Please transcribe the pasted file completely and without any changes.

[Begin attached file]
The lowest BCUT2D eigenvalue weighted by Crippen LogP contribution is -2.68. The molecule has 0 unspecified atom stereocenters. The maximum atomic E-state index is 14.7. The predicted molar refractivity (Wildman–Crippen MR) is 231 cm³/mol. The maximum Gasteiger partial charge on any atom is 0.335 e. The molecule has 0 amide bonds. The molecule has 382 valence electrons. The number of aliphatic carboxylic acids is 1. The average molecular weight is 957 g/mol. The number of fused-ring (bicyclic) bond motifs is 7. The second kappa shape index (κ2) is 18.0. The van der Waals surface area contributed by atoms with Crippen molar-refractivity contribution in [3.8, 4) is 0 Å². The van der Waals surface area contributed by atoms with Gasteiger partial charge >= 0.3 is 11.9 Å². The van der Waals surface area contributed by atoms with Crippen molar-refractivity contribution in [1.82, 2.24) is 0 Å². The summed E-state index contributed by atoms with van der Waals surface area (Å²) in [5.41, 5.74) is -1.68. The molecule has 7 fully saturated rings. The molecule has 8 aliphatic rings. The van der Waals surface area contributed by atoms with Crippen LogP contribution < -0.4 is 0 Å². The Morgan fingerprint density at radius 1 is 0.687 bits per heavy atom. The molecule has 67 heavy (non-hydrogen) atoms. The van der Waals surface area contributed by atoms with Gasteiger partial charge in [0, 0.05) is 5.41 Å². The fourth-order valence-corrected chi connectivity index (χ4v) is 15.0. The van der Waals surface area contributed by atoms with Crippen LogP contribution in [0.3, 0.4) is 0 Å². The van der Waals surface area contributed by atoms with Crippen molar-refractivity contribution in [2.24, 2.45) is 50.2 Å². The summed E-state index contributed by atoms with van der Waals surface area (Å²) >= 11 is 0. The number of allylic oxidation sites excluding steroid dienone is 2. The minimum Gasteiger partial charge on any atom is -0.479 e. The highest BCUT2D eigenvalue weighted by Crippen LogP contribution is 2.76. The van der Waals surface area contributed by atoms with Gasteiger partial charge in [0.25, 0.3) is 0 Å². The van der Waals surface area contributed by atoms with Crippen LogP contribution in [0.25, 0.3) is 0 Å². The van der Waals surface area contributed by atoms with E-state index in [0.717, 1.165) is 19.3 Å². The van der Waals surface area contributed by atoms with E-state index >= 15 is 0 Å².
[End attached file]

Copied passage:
The lowest BCUT2D eigenvalue weighted by Crippen LogP contribution is -2.68. The molecule has 0 unspecified atom stereocenters. The maximum atomic E-state index is 14.7. The predicted molar refractivity (Wildman–Crippen MR) is 231 cm³/mol. The maximum Gasteiger partial charge on any atom is 0.335 e. The molecule has 0 amide bonds. The molecule has 382 valence electrons. The number of aliphatic carboxylic acids is 1. The average molecular weight is 957 g/mol. The number of fused-ring (bicyclic) bond motifs is 7. The second kappa shape index (κ2) is 18.0. The van der Waals surface area contributed by atoms with Crippen molar-refractivity contribution in [3.8, 4) is 0 Å². The van der Waals surface area contributed by atoms with Gasteiger partial charge >= 0.3 is 11.9 Å². The van der Waals surface area contributed by atoms with Crippen molar-refractivity contribution in [1.82, 2.24) is 0 Å². The summed E-state index contributed by atoms with van der Waals surface area (Å²) in [5.41, 5.74) is -1.68. The molecule has 7 fully saturated rings. The molecule has 8 aliphatic rings. The van der Waals surface area contributed by atoms with Crippen LogP contribution < -0.4 is 0 Å². The Morgan fingerprint density at radius 1 is 0.687 bits per heavy atom. The molecule has 67 heavy (non-hydrogen) atoms. The van der Waals surface area contributed by atoms with Gasteiger partial charge in [0, 0.05) is 5.41 Å². The fourth-order valence-corrected chi connectivity index (χ4v) is 15.0. The van der Waals surface area contributed by atoms with Crippen LogP contribution in [0.3, 0.4) is 0 Å². The van der Waals surface area contributed by atoms with Crippen molar-refractivity contribution in [2.24, 2.45) is 50.2 Å². The summed E-state index contributed by atoms with van der Waals surface area (Å²) >= 11 is 0. The number of allylic oxidation sites excluding steroid dienone is 2. The minimum Gasteiger partial charge on any atom is -0.479 e. The highest BCUT2D eigenvalue weighted by Crippen LogP contribution is 2.76. The van der Waals surface area contributed by atoms with Gasteiger partial charge in [0.25, 0.3) is 0 Å². The van der Waals surface area contributed by atoms with Crippen LogP contribution in [0.25, 0.3) is 0 Å². The van der Waals surface area contributed by atoms with E-state index in [0.717, 1.165) is 19.3 Å². The van der Waals surface area contributed by atoms with E-state index >= 15 is 0 Å².